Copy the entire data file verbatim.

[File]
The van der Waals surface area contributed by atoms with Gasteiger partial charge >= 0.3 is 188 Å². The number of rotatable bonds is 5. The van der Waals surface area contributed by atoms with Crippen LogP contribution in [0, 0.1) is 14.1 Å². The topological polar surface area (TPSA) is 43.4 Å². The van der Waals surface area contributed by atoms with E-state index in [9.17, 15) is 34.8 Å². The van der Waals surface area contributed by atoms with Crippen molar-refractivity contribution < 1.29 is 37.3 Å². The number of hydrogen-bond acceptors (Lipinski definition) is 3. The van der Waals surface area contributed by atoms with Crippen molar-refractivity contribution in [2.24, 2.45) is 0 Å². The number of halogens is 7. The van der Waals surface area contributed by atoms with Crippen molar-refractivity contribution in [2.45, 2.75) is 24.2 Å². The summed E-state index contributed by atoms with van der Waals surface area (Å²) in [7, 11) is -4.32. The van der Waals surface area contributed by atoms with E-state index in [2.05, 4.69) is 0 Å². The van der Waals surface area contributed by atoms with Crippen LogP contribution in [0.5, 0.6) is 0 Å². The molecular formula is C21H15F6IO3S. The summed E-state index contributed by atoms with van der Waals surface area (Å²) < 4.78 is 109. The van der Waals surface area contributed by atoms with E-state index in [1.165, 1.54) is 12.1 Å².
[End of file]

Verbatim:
The van der Waals surface area contributed by atoms with Gasteiger partial charge >= 0.3 is 188 Å². The number of rotatable bonds is 5. The van der Waals surface area contributed by atoms with Crippen LogP contribution in [0, 0.1) is 14.1 Å². The topological polar surface area (TPSA) is 43.4 Å². The van der Waals surface area contributed by atoms with E-state index in [9.17, 15) is 34.8 Å². The van der Waals surface area contributed by atoms with Crippen molar-refractivity contribution < 1.29 is 37.3 Å². The number of hydrogen-bond acceptors (Lipinski definition) is 3. The van der Waals surface area contributed by atoms with Crippen molar-refractivity contribution in [2.24, 2.45) is 0 Å². The number of halogens is 7. The van der Waals surface area contributed by atoms with Crippen molar-refractivity contribution in [2.45, 2.75) is 24.2 Å². The summed E-state index contributed by atoms with van der Waals surface area (Å²) in [7, 11) is -4.32. The van der Waals surface area contributed by atoms with E-state index in [2.05, 4.69) is 0 Å². The van der Waals surface area contributed by atoms with Crippen LogP contribution in [0.5, 0.6) is 0 Å². The molecular formula is C21H15F6IO3S. The summed E-state index contributed by atoms with van der Waals surface area (Å²) < 4.78 is 109. The van der Waals surface area contributed by atoms with E-state index in [1.165, 1.54) is 12.1 Å².